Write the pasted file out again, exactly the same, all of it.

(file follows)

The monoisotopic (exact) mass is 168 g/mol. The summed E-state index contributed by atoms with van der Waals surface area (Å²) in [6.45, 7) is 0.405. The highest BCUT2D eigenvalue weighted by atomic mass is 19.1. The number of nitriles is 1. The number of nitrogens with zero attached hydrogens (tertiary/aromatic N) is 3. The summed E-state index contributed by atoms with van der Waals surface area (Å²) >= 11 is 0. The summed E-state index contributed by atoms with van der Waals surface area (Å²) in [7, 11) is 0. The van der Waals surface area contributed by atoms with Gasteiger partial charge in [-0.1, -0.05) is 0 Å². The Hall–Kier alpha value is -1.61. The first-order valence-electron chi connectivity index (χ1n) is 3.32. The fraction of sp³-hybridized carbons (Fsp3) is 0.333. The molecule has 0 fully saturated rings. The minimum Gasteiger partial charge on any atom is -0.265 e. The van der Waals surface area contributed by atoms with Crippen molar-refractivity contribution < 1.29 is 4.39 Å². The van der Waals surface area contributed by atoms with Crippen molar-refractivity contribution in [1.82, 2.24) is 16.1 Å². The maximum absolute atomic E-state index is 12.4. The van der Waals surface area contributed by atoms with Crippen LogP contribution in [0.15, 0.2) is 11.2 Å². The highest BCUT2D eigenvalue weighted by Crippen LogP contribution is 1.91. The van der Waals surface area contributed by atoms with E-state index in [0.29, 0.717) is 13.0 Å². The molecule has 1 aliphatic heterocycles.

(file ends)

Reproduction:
The monoisotopic (exact) mass is 168 g/mol. The summed E-state index contributed by atoms with van der Waals surface area (Å²) in [6.45, 7) is 0.405. The highest BCUT2D eigenvalue weighted by atomic mass is 19.1. The number of nitriles is 1. The number of nitrogens with zero attached hydrogens (tertiary/aromatic N) is 3. The summed E-state index contributed by atoms with van der Waals surface area (Å²) >= 11 is 0. The summed E-state index contributed by atoms with van der Waals surface area (Å²) in [7, 11) is 0. The van der Waals surface area contributed by atoms with Gasteiger partial charge in [-0.1, -0.05) is 0 Å². The Hall–Kier alpha value is -1.61. The first-order valence-electron chi connectivity index (χ1n) is 3.32. The fraction of sp³-hybridized carbons (Fsp3) is 0.333. The molecule has 0 fully saturated rings. The minimum Gasteiger partial charge on any atom is -0.265 e. The van der Waals surface area contributed by atoms with Crippen molar-refractivity contribution < 1.29 is 4.39 Å². The van der Waals surface area contributed by atoms with Crippen molar-refractivity contribution in [1.82, 2.24) is 16.1 Å². The maximum absolute atomic E-state index is 12.4. The van der Waals surface area contributed by atoms with Crippen LogP contribution in [0.15, 0.2) is 11.2 Å². The highest BCUT2D eigenvalue weighted by Crippen LogP contribution is 1.91. The van der Waals surface area contributed by atoms with E-state index in [0.29, 0.717) is 13.0 Å². The molecule has 1 aliphatic heterocycles.